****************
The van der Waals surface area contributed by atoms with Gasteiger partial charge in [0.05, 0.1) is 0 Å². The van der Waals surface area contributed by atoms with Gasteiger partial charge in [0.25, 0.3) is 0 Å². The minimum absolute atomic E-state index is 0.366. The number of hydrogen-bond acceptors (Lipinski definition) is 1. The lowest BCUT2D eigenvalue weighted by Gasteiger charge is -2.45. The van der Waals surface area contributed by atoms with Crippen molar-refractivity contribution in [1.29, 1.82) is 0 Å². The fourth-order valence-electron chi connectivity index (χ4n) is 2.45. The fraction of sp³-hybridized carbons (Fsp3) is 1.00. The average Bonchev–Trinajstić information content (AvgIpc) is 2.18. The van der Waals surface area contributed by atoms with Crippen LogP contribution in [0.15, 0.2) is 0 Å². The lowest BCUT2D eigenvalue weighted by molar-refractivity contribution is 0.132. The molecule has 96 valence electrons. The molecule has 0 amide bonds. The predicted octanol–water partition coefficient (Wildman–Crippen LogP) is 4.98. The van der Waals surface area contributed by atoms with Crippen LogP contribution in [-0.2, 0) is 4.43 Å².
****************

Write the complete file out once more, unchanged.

The van der Waals surface area contributed by atoms with Gasteiger partial charge in [0.05, 0.1) is 0 Å². The van der Waals surface area contributed by atoms with Gasteiger partial charge in [0.25, 0.3) is 0 Å². The minimum absolute atomic E-state index is 0.366. The number of hydrogen-bond acceptors (Lipinski definition) is 1. The lowest BCUT2D eigenvalue weighted by Gasteiger charge is -2.45. The van der Waals surface area contributed by atoms with Crippen molar-refractivity contribution in [1.29, 1.82) is 0 Å². The fourth-order valence-electron chi connectivity index (χ4n) is 2.45. The fraction of sp³-hybridized carbons (Fsp3) is 1.00. The average Bonchev–Trinajstić information content (AvgIpc) is 2.18. The van der Waals surface area contributed by atoms with Crippen LogP contribution in [0.15, 0.2) is 0 Å². The lowest BCUT2D eigenvalue weighted by molar-refractivity contribution is 0.132. The molecule has 96 valence electrons. The molecule has 0 amide bonds. The predicted octanol–water partition coefficient (Wildman–Crippen LogP) is 4.98. The van der Waals surface area contributed by atoms with Crippen LogP contribution in [-0.2, 0) is 4.43 Å².